How to blend cocktails
Tips and Tricks
Share
Share on facebook
Share on twitter
Share on linkedin

How To Blend Cocktails to create Premium drinks

Knowing how to blend cocktails correctly is a must for the home bartender. Blended cocktails have gone from being something of a gimmick within the drinks industry to a genuine and viable technique for creating premium cocktails.

Blending allows bartenders (professional or at-home cocktail enthusiasts) to create different textures and flavour combinations but it’s not as simple as just throwing the ingredients into a blender and pressing the ‘on’ button.

There’s a certain level of skill required to create a great blended cocktail; the type of blender, blending duration, ice used, and ingredients used will all be key considerations. Sure, Pina Colada and Margarita are timeless classics but only when made with a sound base of knowledge. 

In this article, we’re going to walk you through the method for creating a blended cocktail including equipment needed, measures used, and a few expert tips we’ve picked up over years from our own research, trial and error. 

How to Blend Cocktails: What You Need

The most important thing when it comes to blending a cocktail is getting the correct equipment and ingredients beforehand. 

You can make a smoothie or slush with ease in any old blender but with cocktails, the ingredients need to blend seamlessly for taste, there can be no separation with the liquid used, and accurate measures for ingredients are crucial. 

There are therefore some essential items you need to have before experimenting with blended cocktails:

1. A Good Blender

A blender jug with a mix of vegetables inside

Ice is the primary ingredient when it comes to blended cocktails so you need a blender that is powerful enough to break the ice with ease.

A professional kitchen blender is ideal. It doesn’t need to be the most expensive one on the market but if you’re trying to make a blended cocktail with a Nutri-bullet, you’re going to get some disappointing results. 

Something we would strongly recommend though is getting a blender with variable speed settings. A motor that can run the blade at various speeds will allow you to create different textures for your cocktails.

You can blitz cocktails for a thicker consistency, use a continuous speed for a thinner consistency or even semi-blitz the liquid to create a frothy texture similar to a shaken cocktail.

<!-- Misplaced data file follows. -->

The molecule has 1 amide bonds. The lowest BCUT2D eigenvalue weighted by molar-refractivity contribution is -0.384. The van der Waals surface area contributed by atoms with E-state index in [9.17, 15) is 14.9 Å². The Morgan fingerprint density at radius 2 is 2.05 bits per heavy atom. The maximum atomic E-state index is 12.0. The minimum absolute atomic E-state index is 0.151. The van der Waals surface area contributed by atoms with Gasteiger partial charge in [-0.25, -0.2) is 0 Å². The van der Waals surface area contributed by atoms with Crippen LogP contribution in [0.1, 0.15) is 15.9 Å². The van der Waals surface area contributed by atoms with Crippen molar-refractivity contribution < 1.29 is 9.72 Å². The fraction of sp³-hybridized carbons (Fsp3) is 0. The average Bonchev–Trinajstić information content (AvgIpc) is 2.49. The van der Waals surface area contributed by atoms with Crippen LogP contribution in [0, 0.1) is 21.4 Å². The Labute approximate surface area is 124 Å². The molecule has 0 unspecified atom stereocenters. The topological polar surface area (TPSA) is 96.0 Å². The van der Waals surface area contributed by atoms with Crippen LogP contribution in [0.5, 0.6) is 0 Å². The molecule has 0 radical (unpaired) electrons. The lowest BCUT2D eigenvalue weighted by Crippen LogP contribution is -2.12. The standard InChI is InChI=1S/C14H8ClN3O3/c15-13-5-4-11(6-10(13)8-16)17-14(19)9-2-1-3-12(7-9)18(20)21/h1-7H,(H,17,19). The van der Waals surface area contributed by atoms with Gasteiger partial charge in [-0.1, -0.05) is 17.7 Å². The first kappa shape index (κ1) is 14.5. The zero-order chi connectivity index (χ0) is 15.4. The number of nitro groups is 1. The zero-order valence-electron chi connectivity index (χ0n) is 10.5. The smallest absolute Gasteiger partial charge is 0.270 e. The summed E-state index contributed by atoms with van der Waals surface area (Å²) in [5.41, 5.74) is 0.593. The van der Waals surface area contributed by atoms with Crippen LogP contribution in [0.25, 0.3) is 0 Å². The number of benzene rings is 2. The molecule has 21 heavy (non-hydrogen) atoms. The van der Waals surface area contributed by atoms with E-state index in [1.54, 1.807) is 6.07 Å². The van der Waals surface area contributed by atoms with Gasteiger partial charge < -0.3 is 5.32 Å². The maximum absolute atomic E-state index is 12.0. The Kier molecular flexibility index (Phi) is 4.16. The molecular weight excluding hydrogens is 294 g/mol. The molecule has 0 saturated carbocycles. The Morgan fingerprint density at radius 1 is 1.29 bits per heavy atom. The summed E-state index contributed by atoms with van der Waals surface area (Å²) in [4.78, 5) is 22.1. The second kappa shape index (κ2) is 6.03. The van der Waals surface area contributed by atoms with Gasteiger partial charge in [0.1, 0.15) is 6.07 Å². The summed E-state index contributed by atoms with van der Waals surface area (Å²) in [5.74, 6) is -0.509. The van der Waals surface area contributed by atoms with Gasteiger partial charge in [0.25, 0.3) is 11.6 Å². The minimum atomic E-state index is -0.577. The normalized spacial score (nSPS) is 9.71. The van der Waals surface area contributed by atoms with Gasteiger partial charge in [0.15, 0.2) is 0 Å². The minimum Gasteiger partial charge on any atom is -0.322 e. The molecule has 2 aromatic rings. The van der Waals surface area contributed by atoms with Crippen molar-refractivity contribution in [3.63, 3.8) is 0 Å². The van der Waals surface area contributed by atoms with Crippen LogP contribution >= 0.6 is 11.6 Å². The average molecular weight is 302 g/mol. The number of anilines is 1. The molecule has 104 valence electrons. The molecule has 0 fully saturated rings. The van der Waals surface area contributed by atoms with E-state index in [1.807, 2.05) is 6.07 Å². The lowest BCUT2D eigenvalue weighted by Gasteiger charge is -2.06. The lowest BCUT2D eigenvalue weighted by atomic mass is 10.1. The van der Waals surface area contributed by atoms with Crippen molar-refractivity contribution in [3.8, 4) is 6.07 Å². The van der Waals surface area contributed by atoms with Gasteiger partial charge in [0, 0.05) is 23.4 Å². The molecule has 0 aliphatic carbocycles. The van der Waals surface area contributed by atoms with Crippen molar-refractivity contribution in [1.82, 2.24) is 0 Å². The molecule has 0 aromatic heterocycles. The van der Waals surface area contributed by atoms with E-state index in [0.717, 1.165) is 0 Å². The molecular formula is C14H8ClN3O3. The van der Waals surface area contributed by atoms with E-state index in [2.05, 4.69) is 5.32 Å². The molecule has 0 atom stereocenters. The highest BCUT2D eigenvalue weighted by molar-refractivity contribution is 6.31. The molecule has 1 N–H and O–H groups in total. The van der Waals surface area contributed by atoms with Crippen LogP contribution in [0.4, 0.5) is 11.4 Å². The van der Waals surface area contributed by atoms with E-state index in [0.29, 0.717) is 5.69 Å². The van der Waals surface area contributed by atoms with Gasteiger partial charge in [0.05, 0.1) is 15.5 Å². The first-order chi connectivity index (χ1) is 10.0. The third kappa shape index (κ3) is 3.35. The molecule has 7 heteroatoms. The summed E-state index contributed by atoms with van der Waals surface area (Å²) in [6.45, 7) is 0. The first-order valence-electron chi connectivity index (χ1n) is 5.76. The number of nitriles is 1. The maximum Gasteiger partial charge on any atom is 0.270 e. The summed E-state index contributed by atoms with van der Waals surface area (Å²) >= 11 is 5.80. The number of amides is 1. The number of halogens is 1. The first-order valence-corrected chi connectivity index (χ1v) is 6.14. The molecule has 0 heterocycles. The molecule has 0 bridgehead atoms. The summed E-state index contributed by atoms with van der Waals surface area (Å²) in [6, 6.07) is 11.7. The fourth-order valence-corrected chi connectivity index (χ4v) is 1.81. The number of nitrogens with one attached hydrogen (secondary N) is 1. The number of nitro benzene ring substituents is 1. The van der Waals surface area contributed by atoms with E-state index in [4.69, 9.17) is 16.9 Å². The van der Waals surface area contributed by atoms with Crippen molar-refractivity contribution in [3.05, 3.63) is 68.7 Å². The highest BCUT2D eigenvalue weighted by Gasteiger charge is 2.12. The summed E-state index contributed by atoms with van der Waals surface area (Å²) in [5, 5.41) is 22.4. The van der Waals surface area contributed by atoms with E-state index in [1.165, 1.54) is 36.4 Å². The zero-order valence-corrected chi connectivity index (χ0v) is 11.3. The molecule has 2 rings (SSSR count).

These techniques are only possible if you have a blender with multiple functionalities so as mentioned, you don’t need to look for the most expensive blender but definitely try to get the most functional one.

2. The Correct Ice

A bartender pours ice into a copper cocktail mug showing how to blend cocktails with ice

The key ingredient for a blended cocktail is ice. A blender is obviously the most essential piece of equipment but ice is often the most overlooked ingredient with a blended cocktail. The type of ice you use will have three important effects:

  1. Effect on the blade and motor – larger cubes of ice will quickly wear down the blades on your blender and will also force the motor to work to its full capacity. 
  2. Consistency of the drink – crushed ice blends quickly and therefore liquidises quickly increases the liquid volume of the end product. Cubed or chipped/cracked ice will create a thicker consistency. 
  3. The volume of the drink – crushed ice will break down quicker in the blender and add more liquid volume so note the required quantities of ice in relation to the quantities of other ingredients you are using.

 

You’re free to experiment with your choice of ice, just keep in mind that larger cubes of ice are more hard-wearing on the blade/motor and that the quantity of ice used is also key (typically use twice as much ice as all other ingredients as a general rule of thumb).

3. Fresh Ingredients

Two half limes cut in half by a green leaf on an orange and white background

Finally, the choice of ingredients you use is just as important as what you’d be using for a regular cocktail. Therefore, opt for good quality ingredients and also try to use fresh ingredients. With fruit & berries, there’s a temptation to also use frozen pieces but there’s a two-part issue with that approach:

  • Frozen ingredients alongside ice are going to quickly wear down the blender’s motor and blades. 
  • You’ll have issues with “freezer burn” on these ingredients meaning the end product won’t have the desired taste or consistency.

 

There is a flip side to this though and that is you’ll get a better consistency for your drink when using frozen fruit.